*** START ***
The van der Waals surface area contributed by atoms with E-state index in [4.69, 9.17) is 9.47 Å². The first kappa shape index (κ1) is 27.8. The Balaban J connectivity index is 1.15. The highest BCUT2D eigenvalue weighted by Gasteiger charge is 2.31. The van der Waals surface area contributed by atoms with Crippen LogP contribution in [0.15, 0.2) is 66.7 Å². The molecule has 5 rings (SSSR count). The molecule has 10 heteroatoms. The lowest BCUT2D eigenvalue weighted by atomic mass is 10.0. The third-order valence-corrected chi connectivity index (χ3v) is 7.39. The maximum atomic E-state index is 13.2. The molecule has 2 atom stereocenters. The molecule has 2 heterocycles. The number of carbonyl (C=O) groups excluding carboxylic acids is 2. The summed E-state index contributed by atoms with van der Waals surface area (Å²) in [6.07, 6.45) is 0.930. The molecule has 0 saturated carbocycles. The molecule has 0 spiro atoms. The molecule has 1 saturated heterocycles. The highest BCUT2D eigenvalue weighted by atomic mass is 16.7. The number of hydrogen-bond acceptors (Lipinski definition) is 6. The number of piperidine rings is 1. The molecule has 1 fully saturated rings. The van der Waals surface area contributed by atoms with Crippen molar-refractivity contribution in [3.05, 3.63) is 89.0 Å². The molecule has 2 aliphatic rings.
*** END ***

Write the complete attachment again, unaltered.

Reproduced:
The van der Waals surface area contributed by atoms with E-state index in [4.69, 9.17) is 9.47 Å². The first kappa shape index (κ1) is 27.8. The Balaban J connectivity index is 1.15. The highest BCUT2D eigenvalue weighted by Gasteiger charge is 2.31. The van der Waals surface area contributed by atoms with Crippen LogP contribution in [0.15, 0.2) is 66.7 Å². The molecule has 5 rings (SSSR count). The molecule has 10 heteroatoms. The lowest BCUT2D eigenvalue weighted by atomic mass is 10.0. The third-order valence-corrected chi connectivity index (χ3v) is 7.39. The maximum atomic E-state index is 13.2. The molecule has 2 atom stereocenters. The molecule has 2 heterocycles. The number of carbonyl (C=O) groups excluding carboxylic acids is 2. The summed E-state index contributed by atoms with van der Waals surface area (Å²) in [6.07, 6.45) is 0.930. The molecule has 0 saturated carbocycles. The molecule has 0 spiro atoms. The molecule has 1 saturated heterocycles. The highest BCUT2D eigenvalue weighted by atomic mass is 16.7. The number of hydrogen-bond acceptors (Lipinski definition) is 6. The number of piperidine rings is 1. The molecule has 1 fully saturated rings. The van der Waals surface area contributed by atoms with Crippen molar-refractivity contribution in [3.05, 3.63) is 89.0 Å². The molecule has 2 aliphatic rings.